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Cameco Corp (TSX:CCO): Buy, Hold, or Dump?

There are few companies on the market today that have stirred as much emotion and controversy over the years as Cameco (TSX:CCO)(NYSE:CCJ). Despite the fact that the Cameco has seen its share price drop significantly over the years, Canada’s largest uranium miner still commands a base of loyal investors that foresee a time (perhaps rapidly emerging) when the stock and, by extension, uranium prices will rise again from their current multi-year slumber.

Let’s take a look at the stock and whether an investment is warranted.

Why invest in a uranium miner?

Uranium is primarily used as fuel for the several hundred nuclear reactors scattered around the world. Similar to the PPA contracts common among defensive utility stocks, the supply agreements that uranium miners such as Cameco sign typically span a decade or more in duration and include pricing terms.

The current multi-year slump in uranium prices began shortly after the Fukushima incident back in 2011, which drastically reduced demand for uranium and left Cameco mining a large amount of a product that few wanted to purchase. The end result was a glut in supply, which was initially a non-issue for Cameco, as those long-term agreements had more favourable pricing.

Over the past two years, that supply glut has become a bigger issue, leading to Cameco and other large miners around the world drastically cutting production and shuttering supply in an effort to drive up prices, fulfilling existing orders from its massive supply to further help lift market prices. Additionally, Cameco’s decision to slash its once-impressive dividend and cut its workforce down to size reflected the new reality of the uranium market.

Fortunately, those efforts appear to be working. Uranium prices, which are currently hovering near US$29 per pound, are at their highest levels in three years, and over the past year, Cameco’s stock price has surged over 40%.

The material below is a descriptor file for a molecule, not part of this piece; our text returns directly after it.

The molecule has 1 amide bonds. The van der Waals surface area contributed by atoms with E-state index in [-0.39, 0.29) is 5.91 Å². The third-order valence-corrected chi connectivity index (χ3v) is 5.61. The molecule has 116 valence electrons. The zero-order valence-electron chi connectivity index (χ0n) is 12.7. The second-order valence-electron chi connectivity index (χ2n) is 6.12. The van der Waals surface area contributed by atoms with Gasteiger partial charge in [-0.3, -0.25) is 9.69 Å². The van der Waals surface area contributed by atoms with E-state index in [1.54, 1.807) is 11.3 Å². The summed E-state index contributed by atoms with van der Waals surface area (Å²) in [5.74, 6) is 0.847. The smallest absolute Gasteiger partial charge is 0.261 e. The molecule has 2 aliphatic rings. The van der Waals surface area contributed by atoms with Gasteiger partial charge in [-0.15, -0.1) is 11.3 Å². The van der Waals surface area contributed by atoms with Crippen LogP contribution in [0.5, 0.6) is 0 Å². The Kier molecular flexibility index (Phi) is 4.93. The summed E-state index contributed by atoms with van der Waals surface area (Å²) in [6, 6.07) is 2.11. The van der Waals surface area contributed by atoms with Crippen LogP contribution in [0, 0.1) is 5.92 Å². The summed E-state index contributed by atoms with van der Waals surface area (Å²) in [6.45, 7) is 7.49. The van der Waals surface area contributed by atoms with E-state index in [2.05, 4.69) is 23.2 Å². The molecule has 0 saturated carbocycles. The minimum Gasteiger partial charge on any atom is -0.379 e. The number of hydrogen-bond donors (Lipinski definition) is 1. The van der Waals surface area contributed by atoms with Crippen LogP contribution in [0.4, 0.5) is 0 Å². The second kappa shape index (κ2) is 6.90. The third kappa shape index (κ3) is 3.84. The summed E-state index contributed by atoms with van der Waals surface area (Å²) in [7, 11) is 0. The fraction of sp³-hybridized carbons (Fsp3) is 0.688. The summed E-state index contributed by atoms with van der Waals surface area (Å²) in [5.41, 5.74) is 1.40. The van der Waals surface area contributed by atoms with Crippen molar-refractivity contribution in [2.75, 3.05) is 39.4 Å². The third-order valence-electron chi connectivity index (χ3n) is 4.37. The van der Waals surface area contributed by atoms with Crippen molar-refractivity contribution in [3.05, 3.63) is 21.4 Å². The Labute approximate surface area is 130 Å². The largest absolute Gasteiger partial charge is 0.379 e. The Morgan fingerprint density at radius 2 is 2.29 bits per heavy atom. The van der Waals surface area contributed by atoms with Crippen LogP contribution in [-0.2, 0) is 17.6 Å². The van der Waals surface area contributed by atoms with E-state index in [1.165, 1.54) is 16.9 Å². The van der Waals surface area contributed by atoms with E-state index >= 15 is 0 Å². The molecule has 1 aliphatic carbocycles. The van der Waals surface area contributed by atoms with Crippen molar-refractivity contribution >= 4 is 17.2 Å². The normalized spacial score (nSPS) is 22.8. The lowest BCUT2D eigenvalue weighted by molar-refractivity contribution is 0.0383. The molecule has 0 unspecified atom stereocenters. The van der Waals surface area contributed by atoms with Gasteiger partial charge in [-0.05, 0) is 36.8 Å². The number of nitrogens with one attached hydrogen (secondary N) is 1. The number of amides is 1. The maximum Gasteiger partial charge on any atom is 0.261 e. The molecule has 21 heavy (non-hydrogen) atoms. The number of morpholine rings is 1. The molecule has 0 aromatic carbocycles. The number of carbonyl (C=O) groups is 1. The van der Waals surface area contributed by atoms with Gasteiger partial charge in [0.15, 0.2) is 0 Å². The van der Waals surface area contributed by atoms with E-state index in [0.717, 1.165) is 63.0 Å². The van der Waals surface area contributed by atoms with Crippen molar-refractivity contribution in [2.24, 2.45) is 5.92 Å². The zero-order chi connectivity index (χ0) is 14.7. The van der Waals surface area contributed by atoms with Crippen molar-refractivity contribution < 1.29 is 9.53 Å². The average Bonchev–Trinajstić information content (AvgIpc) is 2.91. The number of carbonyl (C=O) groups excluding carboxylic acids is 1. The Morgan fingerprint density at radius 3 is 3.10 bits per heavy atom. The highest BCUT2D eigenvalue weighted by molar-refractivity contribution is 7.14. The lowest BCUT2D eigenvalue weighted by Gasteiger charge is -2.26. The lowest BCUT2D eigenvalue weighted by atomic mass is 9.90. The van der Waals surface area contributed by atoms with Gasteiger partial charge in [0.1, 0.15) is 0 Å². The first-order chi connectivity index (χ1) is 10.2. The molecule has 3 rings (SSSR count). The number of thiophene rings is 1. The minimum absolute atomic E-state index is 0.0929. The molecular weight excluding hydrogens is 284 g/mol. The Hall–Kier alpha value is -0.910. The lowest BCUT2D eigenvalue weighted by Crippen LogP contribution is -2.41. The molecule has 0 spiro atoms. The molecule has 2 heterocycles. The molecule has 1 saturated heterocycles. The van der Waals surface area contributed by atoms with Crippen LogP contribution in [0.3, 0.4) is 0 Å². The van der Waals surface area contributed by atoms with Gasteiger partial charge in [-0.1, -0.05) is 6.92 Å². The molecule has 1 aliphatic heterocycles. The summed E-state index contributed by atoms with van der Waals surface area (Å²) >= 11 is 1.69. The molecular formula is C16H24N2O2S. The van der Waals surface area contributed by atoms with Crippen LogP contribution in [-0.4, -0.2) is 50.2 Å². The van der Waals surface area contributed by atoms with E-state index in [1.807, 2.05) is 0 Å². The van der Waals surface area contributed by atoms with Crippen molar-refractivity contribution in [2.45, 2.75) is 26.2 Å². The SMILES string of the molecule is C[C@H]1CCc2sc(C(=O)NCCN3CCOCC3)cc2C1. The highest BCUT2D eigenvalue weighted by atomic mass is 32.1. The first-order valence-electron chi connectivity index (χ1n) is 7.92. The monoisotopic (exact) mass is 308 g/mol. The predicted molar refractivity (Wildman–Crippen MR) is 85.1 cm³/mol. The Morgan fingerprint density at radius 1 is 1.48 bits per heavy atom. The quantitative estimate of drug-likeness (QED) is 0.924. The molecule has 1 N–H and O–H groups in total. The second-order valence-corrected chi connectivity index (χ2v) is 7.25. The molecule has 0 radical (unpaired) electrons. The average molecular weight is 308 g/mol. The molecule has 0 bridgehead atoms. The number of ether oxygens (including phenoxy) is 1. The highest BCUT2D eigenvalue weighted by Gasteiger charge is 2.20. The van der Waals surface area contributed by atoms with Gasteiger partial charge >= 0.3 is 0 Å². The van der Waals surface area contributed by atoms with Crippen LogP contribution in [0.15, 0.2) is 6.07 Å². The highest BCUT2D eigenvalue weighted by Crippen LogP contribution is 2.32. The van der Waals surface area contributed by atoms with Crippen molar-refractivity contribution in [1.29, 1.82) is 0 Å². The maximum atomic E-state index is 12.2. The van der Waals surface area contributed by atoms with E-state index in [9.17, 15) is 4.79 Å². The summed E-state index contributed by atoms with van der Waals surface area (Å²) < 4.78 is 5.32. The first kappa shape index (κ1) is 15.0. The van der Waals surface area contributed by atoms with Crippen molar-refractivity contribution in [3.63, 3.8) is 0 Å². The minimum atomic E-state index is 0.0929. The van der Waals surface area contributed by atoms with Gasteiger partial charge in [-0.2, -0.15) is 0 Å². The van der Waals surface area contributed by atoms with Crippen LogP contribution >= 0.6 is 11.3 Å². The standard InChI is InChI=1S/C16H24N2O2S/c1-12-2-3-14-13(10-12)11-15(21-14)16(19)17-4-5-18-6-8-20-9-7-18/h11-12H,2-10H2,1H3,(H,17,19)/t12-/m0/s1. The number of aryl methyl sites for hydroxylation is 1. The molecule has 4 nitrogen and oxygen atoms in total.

Part of the reason for that surge stems from the improving situation on the supply side, but also worth noting is the renewed demand for uranium, particularly in developing countries around the world that have very ambitious and extensive infrastructure projects. In particular, Russia, China, and India all have ambitious growth targets that are reliant on new reactors coming online within the next few years, and nearly half of all new reactors under construction around the world at the moment can be attributed to those countries.

Additionally, as demand for nuclear power begins to make a resurgence, mature nuclear markets are also reconsidering their previous decisions to shutter plants. Japan, which at one point had over 50 operational reactors, is steadily moving towards reactivating many of those reactors with several slated to reopen later this year.

Should you buy?

It’s not hard to see the long-term potential that Cameco has for investors, so the more appropriate question for those investors contemplating an investment might be whether you should buy right now. The steady increase in the price of uranium coupled with a renewed demand for nuclear power could continue to drive the stock higher in 2019 and fuel improved results from the company. That being said, investing in Cameco is something best left to those investors with long-term agendas with a tolerance for risk.

If you already have a well-diversified portfolio of investments and can handle the potential risks, a small long-term position in Cameco may be warranted.

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Fool contributor Demetris Afxentiou has no position in any of the stocks mentioned.

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